As he releases his latest single, south Londoner Mellah talks to Anna Fox about consumerism, capitalism, and how the true London has died.
As we settle into our fifth week of lockdown in the UK, many of us crave the catchy anthems that coincide with the summer sunshine. Fear not, south London-based artist Mellah (Liam Ramsden) has conjured up a cleverly constructed tune that will have you tapping those toes in no time.
Marrying the disputed issues of poverty and injustice in the UK, with bright and buoyant beats, Mellah has showcased his innate ability to convey the contested issues society is confronted with, masqueraded in a musical manner.
Emphasising his agitation by the injustice many Britons face daily, Mellah explains that Family Fun is based on the “hyper-sanitised advertisement of capitalism or consumerism” that warps the reality of the economic situation in the United Kingdom. He says growing up in London influenced his outlook on the world, adding that the “gentrification of the city has driven out culture”, making him feel that the true London has ‘died’.
Accompanying Family Fun is a captivating music video he directed himself, staged in an animated game show, which he believes illustrates the metaphor for overconsumption perfectly. When questioned on the inspiration for the design, he highlights that the common aim of a game show is to acquire a large sum of money, adding that the “biggest problem we have at the moment is throwaway culture, which is destroying our planet”. In addition, stark figures of poverty are sprinkled into the game show questions, which Mellah hopes will raise awareness of the increasing hardship that many people face.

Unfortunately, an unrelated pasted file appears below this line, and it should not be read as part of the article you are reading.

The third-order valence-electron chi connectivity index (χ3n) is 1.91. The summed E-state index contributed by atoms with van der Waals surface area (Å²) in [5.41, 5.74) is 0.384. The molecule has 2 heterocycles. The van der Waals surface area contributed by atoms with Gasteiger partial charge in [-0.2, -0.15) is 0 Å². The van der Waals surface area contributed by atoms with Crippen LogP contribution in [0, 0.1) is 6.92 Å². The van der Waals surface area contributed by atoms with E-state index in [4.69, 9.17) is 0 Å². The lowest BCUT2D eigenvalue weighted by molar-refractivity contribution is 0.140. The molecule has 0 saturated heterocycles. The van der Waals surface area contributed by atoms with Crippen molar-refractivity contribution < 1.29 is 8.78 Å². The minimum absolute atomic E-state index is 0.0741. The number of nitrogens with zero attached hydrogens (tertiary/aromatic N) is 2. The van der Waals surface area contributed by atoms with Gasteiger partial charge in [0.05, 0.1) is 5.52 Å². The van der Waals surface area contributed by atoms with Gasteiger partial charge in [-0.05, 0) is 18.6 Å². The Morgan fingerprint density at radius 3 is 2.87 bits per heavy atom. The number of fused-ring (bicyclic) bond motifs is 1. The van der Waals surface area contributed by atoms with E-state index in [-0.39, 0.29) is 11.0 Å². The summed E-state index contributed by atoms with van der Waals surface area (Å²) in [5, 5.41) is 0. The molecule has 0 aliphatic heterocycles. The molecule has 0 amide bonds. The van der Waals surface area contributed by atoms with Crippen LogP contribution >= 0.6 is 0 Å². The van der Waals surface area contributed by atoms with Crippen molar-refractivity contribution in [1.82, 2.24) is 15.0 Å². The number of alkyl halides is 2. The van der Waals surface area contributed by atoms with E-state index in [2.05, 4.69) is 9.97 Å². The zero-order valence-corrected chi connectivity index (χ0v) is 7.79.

From a young age, music provided Mellah with an emotional outlet. He says he had a tendency to continually drum on tables at school. After becoming an accomplished drummer, he diversified his instrumental talent, adding a piano, guitar and trumpet to his collection. Complementing his extensive musical expertise, his ability to produce eloquent lyrics has aided his journey through life. “Songwriting helps me express parts of myself I don’t understand, and parts of society I don’t understand,” he says.
Delving deeper into his discography, you will discover that Mellah’s early tunes are somewhat mellow and indie, in comparison to this Funkadelic anthem. He indicates that his highly anticipated debut album, set to be released at the end of the year, will showcase his versatile musical repertoire.
Columbia Records recently snapped up Mellah for his new single, which will inevitably expand his fan base and encourage his expertise. Pandemic permitting, Mellah will perform a hefty hometown show in October, where, he divulges, new material will be showcased.
Amongst the “hyper-sanitised capitalist” nature of modern society, Mellah strives to contribute to the music industry for the foreseeable future. “Music has been my best friend my whole life, and I want to give back what I can.”